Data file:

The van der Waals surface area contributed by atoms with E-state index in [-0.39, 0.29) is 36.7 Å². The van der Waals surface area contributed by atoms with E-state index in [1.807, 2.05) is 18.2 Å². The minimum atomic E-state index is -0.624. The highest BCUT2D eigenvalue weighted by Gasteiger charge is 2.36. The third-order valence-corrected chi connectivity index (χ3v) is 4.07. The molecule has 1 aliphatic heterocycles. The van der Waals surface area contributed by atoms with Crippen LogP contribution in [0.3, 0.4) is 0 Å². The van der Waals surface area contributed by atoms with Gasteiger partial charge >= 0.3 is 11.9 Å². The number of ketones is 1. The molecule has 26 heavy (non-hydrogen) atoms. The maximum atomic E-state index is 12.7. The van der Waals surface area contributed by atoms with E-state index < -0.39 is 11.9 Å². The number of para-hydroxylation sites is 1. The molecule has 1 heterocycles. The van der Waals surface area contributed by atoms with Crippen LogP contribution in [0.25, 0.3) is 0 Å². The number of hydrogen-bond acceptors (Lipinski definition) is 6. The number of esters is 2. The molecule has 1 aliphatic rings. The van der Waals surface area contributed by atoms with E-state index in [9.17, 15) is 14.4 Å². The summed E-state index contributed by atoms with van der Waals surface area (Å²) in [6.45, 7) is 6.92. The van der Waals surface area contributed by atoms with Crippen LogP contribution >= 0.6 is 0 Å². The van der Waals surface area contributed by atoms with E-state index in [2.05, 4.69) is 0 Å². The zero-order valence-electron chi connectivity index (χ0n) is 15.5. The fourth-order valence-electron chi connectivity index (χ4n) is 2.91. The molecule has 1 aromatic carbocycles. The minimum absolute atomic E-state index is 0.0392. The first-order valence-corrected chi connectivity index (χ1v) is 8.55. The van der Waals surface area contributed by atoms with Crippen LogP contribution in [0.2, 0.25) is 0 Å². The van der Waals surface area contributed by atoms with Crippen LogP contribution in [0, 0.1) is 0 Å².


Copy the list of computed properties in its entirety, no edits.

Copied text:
The van der Waals surface area contributed by atoms with E-state index in [-0.39, 0.29) is 36.7 Å². The van der Waals surface area contributed by atoms with E-state index in [1.807, 2.05) is 18.2 Å². The minimum atomic E-state index is -0.624. The highest BCUT2D eigenvalue weighted by Gasteiger charge is 2.36. The third-order valence-corrected chi connectivity index (χ3v) is 4.07. The molecule has 1 aliphatic heterocycles. The van der Waals surface area contributed by atoms with Crippen LogP contribution in [0.3, 0.4) is 0 Å². The van der Waals surface area contributed by atoms with Gasteiger partial charge >= 0.3 is 11.9 Å². The number of ketones is 1. The molecule has 26 heavy (non-hydrogen) atoms. The maximum atomic E-state index is 12.7. The van der Waals surface area contributed by atoms with E-state index < -0.39 is 11.9 Å². The number of para-hydroxylation sites is 1. The molecule has 1 heterocycles. The van der Waals surface area contributed by atoms with Crippen LogP contribution in [0.25, 0.3) is 0 Å². The number of hydrogen-bond acceptors (Lipinski definition) is 6. The number of esters is 2. The molecule has 1 aliphatic rings. The van der Waals surface area contributed by atoms with E-state index in [9.17, 15) is 14.4 Å². The summed E-state index contributed by atoms with van der Waals surface area (Å²) in [6.45, 7) is 6.92. The van der Waals surface area contributed by atoms with Crippen LogP contribution >= 0.6 is 0 Å². The van der Waals surface area contributed by atoms with E-state index in [2.05, 4.69) is 0 Å². The zero-order valence-electron chi connectivity index (χ0n) is 15.5. The fourth-order valence-electron chi connectivity index (χ4n) is 2.91. The molecule has 1 aromatic carbocycles. The minimum absolute atomic E-state index is 0.0392. The first-order valence-corrected chi connectivity index (χ1v) is 8.55. The van der Waals surface area contributed by atoms with Crippen LogP contribution in [0.2, 0.25) is 0 Å². The van der Waals surface area contributed by atoms with Crippen LogP contribution in [0, 0.1) is 0 Å².